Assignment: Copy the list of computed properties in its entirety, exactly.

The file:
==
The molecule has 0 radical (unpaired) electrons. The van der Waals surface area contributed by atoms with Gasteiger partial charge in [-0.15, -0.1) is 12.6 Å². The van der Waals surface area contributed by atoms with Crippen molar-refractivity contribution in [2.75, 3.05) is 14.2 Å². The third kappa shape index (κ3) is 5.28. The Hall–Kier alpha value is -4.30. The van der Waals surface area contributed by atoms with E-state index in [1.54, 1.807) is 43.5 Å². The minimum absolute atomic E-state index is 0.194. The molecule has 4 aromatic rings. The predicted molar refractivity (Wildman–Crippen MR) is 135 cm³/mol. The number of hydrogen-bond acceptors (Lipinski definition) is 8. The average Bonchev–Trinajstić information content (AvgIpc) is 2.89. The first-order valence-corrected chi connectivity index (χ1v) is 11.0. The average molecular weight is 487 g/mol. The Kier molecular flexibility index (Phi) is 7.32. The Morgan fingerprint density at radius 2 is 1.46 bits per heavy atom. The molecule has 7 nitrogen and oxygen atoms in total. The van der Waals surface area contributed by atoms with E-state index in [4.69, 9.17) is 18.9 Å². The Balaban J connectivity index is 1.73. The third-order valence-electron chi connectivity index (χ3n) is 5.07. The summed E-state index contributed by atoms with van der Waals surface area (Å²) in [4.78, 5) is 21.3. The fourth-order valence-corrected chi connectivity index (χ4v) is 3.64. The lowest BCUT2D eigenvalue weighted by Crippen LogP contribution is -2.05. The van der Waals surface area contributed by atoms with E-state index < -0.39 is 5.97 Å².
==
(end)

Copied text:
The molecule has 0 radical (unpaired) electrons. The van der Waals surface area contributed by atoms with Gasteiger partial charge in [-0.15, -0.1) is 12.6 Å². The van der Waals surface area contributed by atoms with Crippen molar-refractivity contribution in [2.75, 3.05) is 14.2 Å². The third kappa shape index (κ3) is 5.28. The Hall–Kier alpha value is -4.30. The van der Waals surface area contributed by atoms with E-state index in [1.54, 1.807) is 43.5 Å². The minimum absolute atomic E-state index is 0.194. The molecule has 4 aromatic rings. The predicted molar refractivity (Wildman–Crippen MR) is 135 cm³/mol. The number of hydrogen-bond acceptors (Lipinski definition) is 8. The average Bonchev–Trinajstić information content (AvgIpc) is 2.89. The first-order valence-corrected chi connectivity index (χ1v) is 11.0. The average molecular weight is 487 g/mol. The Kier molecular flexibility index (Phi) is 7.32. The Morgan fingerprint density at radius 2 is 1.46 bits per heavy atom. The molecule has 7 nitrogen and oxygen atoms in total. The van der Waals surface area contributed by atoms with E-state index in [4.69, 9.17) is 18.9 Å². The Balaban J connectivity index is 1.73. The third-order valence-electron chi connectivity index (χ3n) is 5.07. The summed E-state index contributed by atoms with van der Waals surface area (Å²) in [4.78, 5) is 21.3. The fourth-order valence-corrected chi connectivity index (χ4v) is 3.64. The lowest BCUT2D eigenvalue weighted by Crippen LogP contribution is -2.05. The van der Waals surface area contributed by atoms with E-state index < -0.39 is 5.97 Å².